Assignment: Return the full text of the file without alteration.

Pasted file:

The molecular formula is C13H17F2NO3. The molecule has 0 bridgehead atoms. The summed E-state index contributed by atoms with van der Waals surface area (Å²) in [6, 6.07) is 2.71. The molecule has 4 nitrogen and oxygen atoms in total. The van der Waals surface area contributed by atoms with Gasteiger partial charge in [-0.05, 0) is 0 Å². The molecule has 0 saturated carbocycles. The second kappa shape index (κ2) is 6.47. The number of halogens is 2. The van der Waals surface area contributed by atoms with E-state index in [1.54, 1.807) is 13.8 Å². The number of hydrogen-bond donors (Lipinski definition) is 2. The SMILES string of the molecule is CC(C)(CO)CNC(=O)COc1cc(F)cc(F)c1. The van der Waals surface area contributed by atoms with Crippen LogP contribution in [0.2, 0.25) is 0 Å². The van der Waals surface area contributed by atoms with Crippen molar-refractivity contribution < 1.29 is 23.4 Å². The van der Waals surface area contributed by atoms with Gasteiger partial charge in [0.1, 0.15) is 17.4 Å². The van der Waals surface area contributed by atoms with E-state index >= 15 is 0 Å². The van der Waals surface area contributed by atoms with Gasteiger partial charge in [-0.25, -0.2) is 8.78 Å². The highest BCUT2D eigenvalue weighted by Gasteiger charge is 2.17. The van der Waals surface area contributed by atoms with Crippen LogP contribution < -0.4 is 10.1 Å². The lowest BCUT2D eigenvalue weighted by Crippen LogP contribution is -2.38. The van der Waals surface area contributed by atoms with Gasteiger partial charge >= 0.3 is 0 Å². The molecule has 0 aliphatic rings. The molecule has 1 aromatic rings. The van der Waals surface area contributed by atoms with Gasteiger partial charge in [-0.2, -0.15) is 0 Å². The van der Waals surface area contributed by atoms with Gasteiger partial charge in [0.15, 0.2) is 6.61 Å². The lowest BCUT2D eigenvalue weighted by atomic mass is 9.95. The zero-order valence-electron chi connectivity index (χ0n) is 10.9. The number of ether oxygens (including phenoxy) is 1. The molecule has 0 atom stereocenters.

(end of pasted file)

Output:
The molecular formula is C13H17F2NO3. The molecule has 0 bridgehead atoms. The summed E-state index contributed by atoms with van der Waals surface area (Å²) in [6, 6.07) is 2.71. The molecule has 4 nitrogen and oxygen atoms in total. The van der Waals surface area contributed by atoms with Gasteiger partial charge in [-0.05, 0) is 0 Å². The molecule has 0 saturated carbocycles. The second kappa shape index (κ2) is 6.47. The number of halogens is 2. The van der Waals surface area contributed by atoms with E-state index in [1.54, 1.807) is 13.8 Å². The number of hydrogen-bond donors (Lipinski definition) is 2. The SMILES string of the molecule is CC(C)(CO)CNC(=O)COc1cc(F)cc(F)c1. The van der Waals surface area contributed by atoms with Crippen LogP contribution in [0.2, 0.25) is 0 Å². The van der Waals surface area contributed by atoms with Crippen molar-refractivity contribution < 1.29 is 23.4 Å². The van der Waals surface area contributed by atoms with Gasteiger partial charge in [0.1, 0.15) is 17.4 Å². The van der Waals surface area contributed by atoms with E-state index >= 15 is 0 Å². The van der Waals surface area contributed by atoms with Gasteiger partial charge in [-0.25, -0.2) is 8.78 Å². The highest BCUT2D eigenvalue weighted by Gasteiger charge is 2.17. The van der Waals surface area contributed by atoms with Crippen LogP contribution < -0.4 is 10.1 Å². The lowest BCUT2D eigenvalue weighted by Crippen LogP contribution is -2.38. The van der Waals surface area contributed by atoms with Gasteiger partial charge >= 0.3 is 0 Å². The molecule has 0 aliphatic rings. The molecule has 1 aromatic rings. The van der Waals surface area contributed by atoms with Gasteiger partial charge in [-0.2, -0.15) is 0 Å². The van der Waals surface area contributed by atoms with Gasteiger partial charge in [0.15, 0.2) is 6.61 Å². The lowest BCUT2D eigenvalue weighted by atomic mass is 9.95. The zero-order valence-electron chi connectivity index (χ0n) is 10.9. The number of ether oxygens (including phenoxy) is 1. The molecule has 0 atom stereocenters.